from the public-domain-to-the-rescue dept
Last fall we wrote about how Chinese officials were looking to remove the “Pillar of Shame,” a sculpture by artist Jens Galschiøt that commemorates China’s massacre of pro-democracy demonstrators at Tiananmen Square in 1989. The sculpture was erected at the University of Hong Kong in 1997, and now that China has been wiping out every last bit of freedom in Hong Kong, the statue has been targeted as well. In our post last fall, we noted that (1) Galschiøt was threatening legal action if the statue is damaged, and (2) activists were making 3D scans of the sculpture so that it can be replicated.
Of course, while Galschiøt can (without much leverage) threaten legal action against China for removing the statue, some realized that the unfortunate state of copyright law today means he might also threaten legal action against those making replicas and copies from those 3D images. Thankfully, Galschiøt himself recognizes how problematic that is, and after receiving a bunch of requests has signed official paperwork relinquishing his copyright on the Pillar of Shame, thus putting it into the public domain:
To DR News, Jens Galschiøt says that he has had so many inquiries that he finally had to make a signed declaration in which he relinquished the right to the production of the sculpture and in which it is stated that any profits should be given to the democracy movement.
“Normally, artists will not give their art commercially free, but I have done so because the art must come out. And the sculpture is a reminder of the massacre in Tiananmen Square, the democracy movement, and human rights,” Jens Galschiøt adds.
Galschiøt does not appear to be your typical copyleft activist, and certainly notes his concerns about doing this, but seems to say that, when considering the alternatives, this makes the most sense:
“I could probably spin a fair deal of gold on this if I wanted to. But I’m not particularly interested in money,” Jens Galschiøt says.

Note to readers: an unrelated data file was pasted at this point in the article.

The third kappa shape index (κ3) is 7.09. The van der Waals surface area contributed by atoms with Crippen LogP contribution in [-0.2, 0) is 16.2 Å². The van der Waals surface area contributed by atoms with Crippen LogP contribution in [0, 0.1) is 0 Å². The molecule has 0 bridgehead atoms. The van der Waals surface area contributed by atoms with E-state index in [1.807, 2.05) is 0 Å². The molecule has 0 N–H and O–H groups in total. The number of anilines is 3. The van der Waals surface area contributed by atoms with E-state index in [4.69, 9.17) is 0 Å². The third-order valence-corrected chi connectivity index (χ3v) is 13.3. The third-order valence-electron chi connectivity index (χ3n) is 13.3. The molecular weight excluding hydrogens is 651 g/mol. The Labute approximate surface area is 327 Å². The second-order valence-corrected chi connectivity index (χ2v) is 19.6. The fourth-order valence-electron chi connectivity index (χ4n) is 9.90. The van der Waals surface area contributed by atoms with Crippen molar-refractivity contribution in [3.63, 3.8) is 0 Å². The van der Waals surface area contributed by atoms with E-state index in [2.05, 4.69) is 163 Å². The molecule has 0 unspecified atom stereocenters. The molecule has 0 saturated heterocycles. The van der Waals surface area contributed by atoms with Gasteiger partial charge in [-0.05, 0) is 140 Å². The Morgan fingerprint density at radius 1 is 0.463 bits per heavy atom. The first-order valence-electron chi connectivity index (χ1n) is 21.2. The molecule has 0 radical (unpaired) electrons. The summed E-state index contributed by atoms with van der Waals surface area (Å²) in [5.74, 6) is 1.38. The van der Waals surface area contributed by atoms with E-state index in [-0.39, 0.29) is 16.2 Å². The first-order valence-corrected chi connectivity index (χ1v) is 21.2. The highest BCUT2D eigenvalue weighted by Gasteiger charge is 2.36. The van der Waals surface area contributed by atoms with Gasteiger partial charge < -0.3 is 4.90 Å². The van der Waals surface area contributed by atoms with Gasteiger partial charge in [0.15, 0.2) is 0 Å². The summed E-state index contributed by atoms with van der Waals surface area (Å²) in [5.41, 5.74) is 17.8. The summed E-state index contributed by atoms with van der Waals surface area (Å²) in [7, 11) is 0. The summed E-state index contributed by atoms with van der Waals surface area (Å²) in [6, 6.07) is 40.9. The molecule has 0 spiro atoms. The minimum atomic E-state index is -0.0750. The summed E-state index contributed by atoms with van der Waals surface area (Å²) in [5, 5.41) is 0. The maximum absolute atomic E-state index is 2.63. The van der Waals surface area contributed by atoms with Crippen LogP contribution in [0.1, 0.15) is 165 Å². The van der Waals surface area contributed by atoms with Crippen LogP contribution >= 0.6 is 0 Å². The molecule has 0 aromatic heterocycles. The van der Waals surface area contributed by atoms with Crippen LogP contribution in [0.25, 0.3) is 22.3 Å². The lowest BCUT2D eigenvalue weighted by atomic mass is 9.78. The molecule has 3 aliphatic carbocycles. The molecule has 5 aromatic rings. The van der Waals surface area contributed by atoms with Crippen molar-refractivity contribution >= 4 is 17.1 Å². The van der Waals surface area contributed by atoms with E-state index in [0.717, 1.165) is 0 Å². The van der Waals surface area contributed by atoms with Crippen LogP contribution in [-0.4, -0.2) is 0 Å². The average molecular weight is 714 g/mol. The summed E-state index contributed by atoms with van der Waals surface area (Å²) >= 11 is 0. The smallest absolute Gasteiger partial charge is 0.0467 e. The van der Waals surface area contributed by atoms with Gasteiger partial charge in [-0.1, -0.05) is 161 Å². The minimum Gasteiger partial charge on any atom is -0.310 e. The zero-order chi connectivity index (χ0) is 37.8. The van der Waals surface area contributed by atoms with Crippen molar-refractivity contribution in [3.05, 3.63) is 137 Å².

He admits that he has taken a risk by revoking his copyright protection on the sculpture and big corporations or private companies could potentially abuse that.
“Yes. I’ve laid down with the devil, but that’s how it is when you are suddenly involved in big politics. It can not be avoided and that’s fine. I exploit them and they exploit me. It’s a mutual “spanking”. But I actually do not feel this sculpture can be abused, because it is a symbol of keeping the memory of the massacre and Hong Kong alive,” Jens Galschiøt says and adds:
“The worst thing that could happen was if nothing happened and that no one cares about the “Pillar of Shame”.
The article separately notes that he is still seeking to get the sculpture (safely) back from Hong Kong, where it remains in danger of destruction.
In some ways, it seems absolutely ridiculous that people should need for the artist to “relinquish” his copyrights in a scenario like this, but it is the unfortunate nature of copyright law today. Given that, it’s great to see the artist make such a decision, and recognize that the statement he is making is more likely to benefit not just himself but the larger world and society in the long run.
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